Friday, 6 September 2013

Kings and queens and jokers

[ADD 15 March 2015: a few parts of this post have been altered in the light of subsequent events.]

I have just come back from sunny Brighton, which you will hear about soon. But first, London Kings Cross, three women and an amusing anecdote …

Last Thursday was a beautiful summer’s day and I met [some friends] at Kings Cross as we wanted to see the new development at the back which is replacing the old gasometers and run-down streets renowned in the last two decades for prostitution and general seediness. The wonderful ’50s Ealing Comedy The Ladykillers was set in the area, but it’s harder now to imagine Alec Guinness, Peter Sellers and Herbert Lom skulking in bomb-damaged Victorian terraced houses when you see the new glass and steel additions to the stout brickwork of former train sheds and warehouses. The Victoriana is still there, but disguised and reworked into the new Central St Martins art college (which is obviously now no longer central or close to St Martins). It didn’t take long too look around as, actually, this area is not going to be fully operational as a new office and commercial centre for another couple of years at least.

Funnily enough, Ann Drogyny had been there a few days before (see her blog entry here so I was mindful of her comments. Nevertheless we decided to have lunch at the Grain Store restaurant overlooking the fountain that boasts over a thousand variable jets. Lunch there was amazing. My starter was a pear and Roquefort salad which, although a dish you see from time to time, was very fresh with crisp endive. The poached salmon with peach and salted watermelon was extraordinary. I have never eaten this combination of foods before and never had salted watermelon but it worked brilliantly. The pudding of chocolate mousse, almond icecream and chocolate rice crispie cake was delicious. And I had a Roman cassis and clove wine, which was certainly interesting. My companions had the grilled woodcock skewers with pumpkin and leaves as a main, which they said was good. Service was attentive and pleasant and the staff were enthusiastic about the food, its sources and the way it was cooked. Though more than I usually like to pay for lunch, I thought it acceptable at under £39 a head. And the outside setting was very pleasant and the sun was lovely and warm.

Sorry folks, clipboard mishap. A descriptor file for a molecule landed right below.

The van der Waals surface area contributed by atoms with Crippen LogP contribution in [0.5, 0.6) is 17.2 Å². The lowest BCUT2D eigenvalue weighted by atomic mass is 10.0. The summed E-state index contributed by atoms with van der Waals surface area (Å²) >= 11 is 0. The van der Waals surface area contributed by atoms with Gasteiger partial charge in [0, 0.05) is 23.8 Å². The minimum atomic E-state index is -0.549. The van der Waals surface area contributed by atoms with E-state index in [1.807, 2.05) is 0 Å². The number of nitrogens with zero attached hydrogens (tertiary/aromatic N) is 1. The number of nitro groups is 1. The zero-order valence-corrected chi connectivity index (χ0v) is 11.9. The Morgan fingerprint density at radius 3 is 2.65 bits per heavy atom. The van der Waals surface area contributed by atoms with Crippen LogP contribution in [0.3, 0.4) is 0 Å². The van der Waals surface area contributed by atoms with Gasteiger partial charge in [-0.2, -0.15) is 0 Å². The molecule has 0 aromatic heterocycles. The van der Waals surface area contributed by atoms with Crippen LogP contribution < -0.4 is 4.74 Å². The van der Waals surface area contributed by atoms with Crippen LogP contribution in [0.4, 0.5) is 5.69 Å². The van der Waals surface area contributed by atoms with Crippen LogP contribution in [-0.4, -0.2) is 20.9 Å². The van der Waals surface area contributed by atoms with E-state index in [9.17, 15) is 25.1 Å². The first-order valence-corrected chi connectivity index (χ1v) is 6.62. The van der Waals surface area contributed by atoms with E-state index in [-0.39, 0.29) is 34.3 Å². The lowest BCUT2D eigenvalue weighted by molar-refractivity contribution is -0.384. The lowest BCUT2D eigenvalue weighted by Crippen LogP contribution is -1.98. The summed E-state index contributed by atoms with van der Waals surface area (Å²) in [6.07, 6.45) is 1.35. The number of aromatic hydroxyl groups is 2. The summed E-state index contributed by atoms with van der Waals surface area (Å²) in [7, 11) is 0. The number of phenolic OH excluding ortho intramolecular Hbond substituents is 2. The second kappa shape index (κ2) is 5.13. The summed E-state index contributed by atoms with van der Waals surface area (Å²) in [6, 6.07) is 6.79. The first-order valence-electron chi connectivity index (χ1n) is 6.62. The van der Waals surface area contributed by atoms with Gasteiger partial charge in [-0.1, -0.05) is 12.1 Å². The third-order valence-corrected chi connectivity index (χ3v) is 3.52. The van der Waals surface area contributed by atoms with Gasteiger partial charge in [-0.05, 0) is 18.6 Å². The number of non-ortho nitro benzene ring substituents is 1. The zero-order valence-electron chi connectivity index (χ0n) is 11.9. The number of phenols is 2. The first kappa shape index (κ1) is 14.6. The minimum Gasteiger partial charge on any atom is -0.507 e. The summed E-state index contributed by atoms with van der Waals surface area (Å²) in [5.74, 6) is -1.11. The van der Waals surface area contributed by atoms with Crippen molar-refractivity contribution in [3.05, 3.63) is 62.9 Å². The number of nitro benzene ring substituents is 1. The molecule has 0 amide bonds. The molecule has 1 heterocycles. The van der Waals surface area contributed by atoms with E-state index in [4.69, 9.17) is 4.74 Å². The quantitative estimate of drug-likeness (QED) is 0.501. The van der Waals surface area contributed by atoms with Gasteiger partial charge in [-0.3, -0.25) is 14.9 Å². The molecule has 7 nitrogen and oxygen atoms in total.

There are over 1000 jets in the fountains at the new Kings Cross development.

My companions, having had the privilege (a somewhat dubious one in their view) of having been born girls, were again very full of questions about me and how being trans affected life and how I saw things going forward. It’s so hard to give answers that are full and can be comprehended by someone who hasn’t spent forty years wondering every day about her gender. When you are brought up a girl, you never really think about it, it’s just life. For me, it’s the question that’s been in my head every day since I was a toddler. How much mental effort have I expended in all that time? An awful lot. How many answers have I come up with for all that effort? An awful few! The trans community has a habit of isolating itself and gazing at its own navel rather too much sometimes and being asked challenging questions is vital in clarifying one’s own thoughts and feelings within the wider contexts of life and society.

And I got a lot of stick for wearing tights. Excuse me! They’re the lightest, most gossamer-thin 5 denier pair available, almost invisible and make my legs even more fabulous! I reckon it’s jealousy! But this girl is a hosiery uberfan and will always wear hosiery, whatever’s appropriate to the occasion. So there!

Anyway, we caught a lot of sun and one thing we agreed on was that being a little kiddie splashing worry-free in a fountain was a good thing to be.